QUEENS — Essayist Bob Brody has seen plenty of changes in Forest Hills since he moved to the neighborhood about four decades ago.
He watched its ethnic mosaic changing over the years while shooting hoops at a local playground.
He cheered the opening of Barnes and Nobles in the neighborhood in 1995 and then mourned its closing 20 years later.
He got the scare of his life when he saw a man running with a gun towards him and his wife while they were sitting in a restaurant on Austin Street about 10 years ago.
Brody, 65, who currently works as an executive at public relations firm Weber Shandwick, began writing personal essays about 12 years ago about his various experiences and observations, some of which were later published in the New York Times and the Daily News.
Later this month, more than 100 of them will be published as part of his new book “Playing Catch with Strangers.”
"Those essays were usually about my family, my friends, neighborhood, basketball, immediate concerns," he said. "And after awhile I realized that without realizing it and without intending to I had written more or less a memoir, except I’ve done it piecemeal."
The essays span a variety of topics, from his upbringing with deaf parents to playing catch with a boy he met during a family vacation in Mystic, Connecticut, an experience he saw as a metaphor for his life, which later gave the title to the book.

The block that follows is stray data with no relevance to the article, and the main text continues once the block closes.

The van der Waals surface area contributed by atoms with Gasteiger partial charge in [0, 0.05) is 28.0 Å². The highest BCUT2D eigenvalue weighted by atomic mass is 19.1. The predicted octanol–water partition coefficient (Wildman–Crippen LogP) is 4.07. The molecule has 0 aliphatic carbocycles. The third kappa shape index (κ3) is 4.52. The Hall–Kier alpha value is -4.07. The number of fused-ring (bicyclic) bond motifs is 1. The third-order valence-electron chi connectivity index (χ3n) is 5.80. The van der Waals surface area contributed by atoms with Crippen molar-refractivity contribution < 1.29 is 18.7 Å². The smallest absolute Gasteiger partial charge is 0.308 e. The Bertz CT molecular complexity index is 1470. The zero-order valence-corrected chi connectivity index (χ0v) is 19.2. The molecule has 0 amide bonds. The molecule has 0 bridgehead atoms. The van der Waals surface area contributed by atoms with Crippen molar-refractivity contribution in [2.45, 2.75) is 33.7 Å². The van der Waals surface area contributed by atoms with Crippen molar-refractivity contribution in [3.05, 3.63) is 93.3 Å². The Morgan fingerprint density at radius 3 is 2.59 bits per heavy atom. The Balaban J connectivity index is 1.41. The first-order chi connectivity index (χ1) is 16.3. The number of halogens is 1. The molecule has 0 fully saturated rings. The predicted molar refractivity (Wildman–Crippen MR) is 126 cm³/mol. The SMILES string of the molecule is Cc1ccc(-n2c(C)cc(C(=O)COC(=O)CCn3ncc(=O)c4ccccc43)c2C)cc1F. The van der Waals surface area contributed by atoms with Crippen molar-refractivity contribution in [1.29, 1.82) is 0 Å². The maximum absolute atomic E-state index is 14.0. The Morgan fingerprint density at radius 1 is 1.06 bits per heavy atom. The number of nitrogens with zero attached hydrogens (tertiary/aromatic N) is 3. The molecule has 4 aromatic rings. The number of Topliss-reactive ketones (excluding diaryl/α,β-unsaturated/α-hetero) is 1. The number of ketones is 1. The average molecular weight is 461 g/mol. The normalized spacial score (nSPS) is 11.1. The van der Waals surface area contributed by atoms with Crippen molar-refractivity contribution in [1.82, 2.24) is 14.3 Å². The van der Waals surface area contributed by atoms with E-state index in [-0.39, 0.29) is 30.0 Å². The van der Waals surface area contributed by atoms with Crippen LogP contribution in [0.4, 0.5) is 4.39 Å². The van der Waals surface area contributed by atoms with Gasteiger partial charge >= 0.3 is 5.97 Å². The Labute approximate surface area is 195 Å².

He dedicated one of his pieces to a Forest Hills doorman he met at a Dunkin' Donuts on Ascan Avenue, who received a fortune from a tenant he was helping out. The doorman later gave much of his money away to orphanages and schools in developing countries.
Several essays talk about the uniqueness of Queens, a constantly changing melting pot of people and cultures.
Over the years, Brody watched how the make up of the kids playing at the J.H.S. 190 Russell Sage playground has been gradually changing from those of mostly European descent to players from Russia, the Middle East and South Asia.
“I wrote a piece about it that gave me the opportunity to celebrate Queens and how Queens is really what I think the world should look like," he said. "Namely all of us living together side by side.”
His long walks around Queens' green spaces, especially Flushing Meadows Corona Park, prompted him to write how soccer and cricket became popular games where softball and basketball used to dominate.
“I see people from South America playing soccer and people from Bombay playing cricket,” he said.
“The Olympics have nothing on Queens. In Queens, we have the Olympics going on every day — people from all nations, playing all sports, all the time," he noted.
“Playing Catch with Strangers” is Brody’s second book. The first one, “Edge Against Cancer,” was published about 25 years ago and talked about 12 athletes who developed cancer, but later recovered to compete again.
Bob Brody’s "Playing Catch with Strangers: A Family Guy (Reluctantly) Comes of Age" will be available on Father's Day (June 18). Published by Heliotrope Books, the book will cost $17.